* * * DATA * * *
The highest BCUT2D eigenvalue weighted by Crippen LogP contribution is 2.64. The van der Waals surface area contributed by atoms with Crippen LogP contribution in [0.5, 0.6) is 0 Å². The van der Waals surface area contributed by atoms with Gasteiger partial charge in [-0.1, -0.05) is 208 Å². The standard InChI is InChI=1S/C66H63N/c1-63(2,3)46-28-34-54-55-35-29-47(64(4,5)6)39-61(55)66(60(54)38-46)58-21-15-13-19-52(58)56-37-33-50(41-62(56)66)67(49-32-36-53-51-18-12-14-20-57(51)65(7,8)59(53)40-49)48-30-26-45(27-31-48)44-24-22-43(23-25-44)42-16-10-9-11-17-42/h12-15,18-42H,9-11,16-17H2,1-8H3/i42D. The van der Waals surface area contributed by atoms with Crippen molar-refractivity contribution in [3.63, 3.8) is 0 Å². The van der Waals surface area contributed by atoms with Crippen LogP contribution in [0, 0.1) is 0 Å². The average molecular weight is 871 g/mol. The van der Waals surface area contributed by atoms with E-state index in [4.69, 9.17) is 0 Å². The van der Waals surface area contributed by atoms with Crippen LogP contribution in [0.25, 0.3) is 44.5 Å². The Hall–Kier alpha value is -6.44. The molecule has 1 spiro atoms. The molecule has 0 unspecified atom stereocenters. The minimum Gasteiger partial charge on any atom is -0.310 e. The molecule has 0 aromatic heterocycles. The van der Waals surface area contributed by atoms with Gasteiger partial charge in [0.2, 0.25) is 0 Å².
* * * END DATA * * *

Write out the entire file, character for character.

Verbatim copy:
The highest BCUT2D eigenvalue weighted by Crippen LogP contribution is 2.64. The van der Waals surface area contributed by atoms with Crippen LogP contribution in [0.5, 0.6) is 0 Å². The van der Waals surface area contributed by atoms with Gasteiger partial charge in [-0.1, -0.05) is 208 Å². The standard InChI is InChI=1S/C66H63N/c1-63(2,3)46-28-34-54-55-35-29-47(64(4,5)6)39-61(55)66(60(54)38-46)58-21-15-13-19-52(58)56-37-33-50(41-62(56)66)67(49-32-36-53-51-18-12-14-20-57(51)65(7,8)59(53)40-49)48-30-26-45(27-31-48)44-24-22-43(23-25-44)42-16-10-9-11-17-42/h12-15,18-42H,9-11,16-17H2,1-8H3/i42D. The van der Waals surface area contributed by atoms with Crippen molar-refractivity contribution in [3.63, 3.8) is 0 Å². The van der Waals surface area contributed by atoms with Crippen LogP contribution in [0, 0.1) is 0 Å². The average molecular weight is 871 g/mol. The van der Waals surface area contributed by atoms with E-state index in [4.69, 9.17) is 0 Å². The van der Waals surface area contributed by atoms with Crippen LogP contribution in [0.25, 0.3) is 44.5 Å². The Hall–Kier alpha value is -6.44. The molecule has 1 spiro atoms. The molecule has 0 unspecified atom stereocenters. The minimum Gasteiger partial charge on any atom is -0.310 e. The molecule has 0 aromatic heterocycles. The van der Waals surface area contributed by atoms with Gasteiger partial charge in [0.2, 0.25) is 0 Å².